Jul 102019
 
thou nirvana cover

The last time we wrote about Thou, our headline read: “Thou Leads Doom Metal Cover of Nirvana’s ‘Something in the Way’.”

Sound familiar?

Two years later, the Louisiana metal quintet returns with another Nirvana cover, even more doom-y than the last. This time, they tackle “Where Did You Sleep Last Night?,” the song Nirvana learned from Leadbelly’s version (who called it “In the Pines”) and famously performed on MTV Unplugged. Even played on acoustic guitars, Nirvana’s version was plenty heavy, but Thou takes the word “heavy” to a whole other level. Over a thunderous nine minutes, they growl and roar over a wall of distorted guitars. This sort of death-metal vocal style (“Cookie monster” to its detractors) can turn off non-metalheads, but it proves a perfect fit for this song and this sound. Continue reading »

Jul 092019
 

That’s A Cover? explores cover songs that you may have thought were originals.

Ice Cream Man

Summer is upon us. The sweltering heat of July has arrived, and we yearn for a reprieve. And many neighborhoods still get visits from an ice cream truck to deliver treats for the kids, and the kids at heart. Thus, it is no surprise that Van Halen’s “Ice Cream Man” makes regular and routine airplay on classic rock stations at this time of the year.

Nearly all rock music fans—and most casual listeners—know that Van Halen’s debut album features the cover of The Kinks’ “You Really Got Me” after the explosive statement that is Eddie’s “Eruption.” However, that is not the only cover. “Ice Cream Man” is the other cover song on the album, one that reinterprets the blues for a post-punk and Sunset Strip style of heavy metal.
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Jul 082019
 
jake owen believe

Jake Owen has been a fixture on the Nashville scene since 2006. His music is deeply rooted in ‘70s rock, but finely polished for mainstream country music radio. One of his hits, “Eight Second Ride,” tells the story of a boy who falls for a girl who is enamored by the size of his pickup truck tires and not turned off by his compulsive chewing tobacco habit. Owen recently made headlines by releasing a bluegrass cover of Cher’s “Believe” on Instagram in honor of Pride Month. “I Googled ‘gayest’ songs of all time and the boys and I decided to put our country spin on Cher’s ‘Believe,’” he wrote. Continue reading »

Jul 082019
 

Cover Classics takes a closer look at all-cover albums of the past, their genesis, and their legacy.

dead mans town

Did you hear “Born in the U.S.A.” at your Fourth of July BBQ? Maybe a diehard Springsteen fan even played the full album. It certainly packs a punch; seven of the album’s twelve songs became top-10 hit singles. Taking patriotism to a whole new level, this album was even the first commercial CD made in the United States. 

Marking the 30th anniversary of the Born in the U.S.A. album, Dead Man’s Town was released in 2014 with the premise that the original album was so good that, as Luther Dickinson of North Mississippi Allstars states, “any of those songs could be played with acoustic guitar alone and still be great.”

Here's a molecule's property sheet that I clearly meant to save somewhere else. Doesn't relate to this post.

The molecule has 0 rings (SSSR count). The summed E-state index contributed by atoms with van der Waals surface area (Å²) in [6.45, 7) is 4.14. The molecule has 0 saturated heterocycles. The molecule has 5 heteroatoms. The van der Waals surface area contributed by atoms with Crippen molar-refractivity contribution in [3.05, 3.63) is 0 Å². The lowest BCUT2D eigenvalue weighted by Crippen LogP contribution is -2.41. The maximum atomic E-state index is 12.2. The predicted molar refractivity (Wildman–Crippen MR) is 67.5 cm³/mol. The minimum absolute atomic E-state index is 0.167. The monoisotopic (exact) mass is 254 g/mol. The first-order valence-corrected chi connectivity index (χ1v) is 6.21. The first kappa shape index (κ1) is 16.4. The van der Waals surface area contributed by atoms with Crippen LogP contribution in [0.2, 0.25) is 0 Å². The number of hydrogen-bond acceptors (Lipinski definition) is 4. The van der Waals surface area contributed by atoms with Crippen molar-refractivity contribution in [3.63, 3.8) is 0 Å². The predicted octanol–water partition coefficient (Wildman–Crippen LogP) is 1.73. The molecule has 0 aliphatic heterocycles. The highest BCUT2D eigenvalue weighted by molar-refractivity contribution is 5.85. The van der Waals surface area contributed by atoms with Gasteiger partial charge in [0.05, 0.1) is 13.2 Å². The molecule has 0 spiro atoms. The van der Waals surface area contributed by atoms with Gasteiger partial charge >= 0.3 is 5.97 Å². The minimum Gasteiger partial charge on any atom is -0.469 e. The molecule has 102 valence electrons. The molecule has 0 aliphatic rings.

Rolling Stone described the album as “reimagining Born in the U.S.A.… with a reduced approach more influenced by that of the acoustic Nebraska.” This cover album certainly would have followed Nebraska more congruously than the original Born in the U.S.A., which marked a departure from Springsteen’s earlier work yet brought him his greatest commercial success.

Dead Man’s Town captures the melancholy aspects of the Fourth of July, a holiday that marks the inflection point of the summer. Summer love is bending towards goodbye. Back to school advertisements abound. If you are looking for a soundtrack to summer’s end or a new take on your favorite Springsteen classics, this is the album for you. Here is a taste of what this album has to offer.

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Jul 032019
 

Some covers are more equal than others. Good, Better, Best looks at three covers and decides who takes home the gold, the silver, and the bronze.

With its distinctive mandolin intro, “Losing My Relgion” is arguably R.E.M.’s most instantly recognizable song, certainly the most recognizable ahead of needing the never-more-idiosyncratic vocal of Michael Stipe to nail the ID-ing. It’s also their most successful, marking the band’s only visit into the hallowed Top Five of Billboard‘s Hot 100. My only disappointment with the song is that I find I cannot frame a Five Good Covers piece around it.

Oh, it has certainly been covered enough – upward of 77 chronicled in the covers bible, Second Hand Songs – but sadly, tragically even, most are poor anodyne recreations of the original, to my mind lacking the charisma and charm that make the original by these four Athenians such an iconic piece of work. And then there are a few that try to imbue a whole different ambience, failing pyrrhically in the process. (Yes, that’s you, Rozalla.) Throat singing death metal, anyone? Gregorian chant?

But here are three that take some liberties, yet manage to add rather than subtract from the joy inherent in the melody.
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Jul 032019
 
vampire weekend im goin down

Vampire Weekend is having one heck of a memorable tour in support of their May album release Father of the Bride. In a recent Spotify Singles session, they performed a Bruce Hornsby-esque stripped down version of “This Life” from the new album, and a song they have been covering for almost a decade by another Bruce: Springsteen’s “I’m Goin Down”. Continue reading »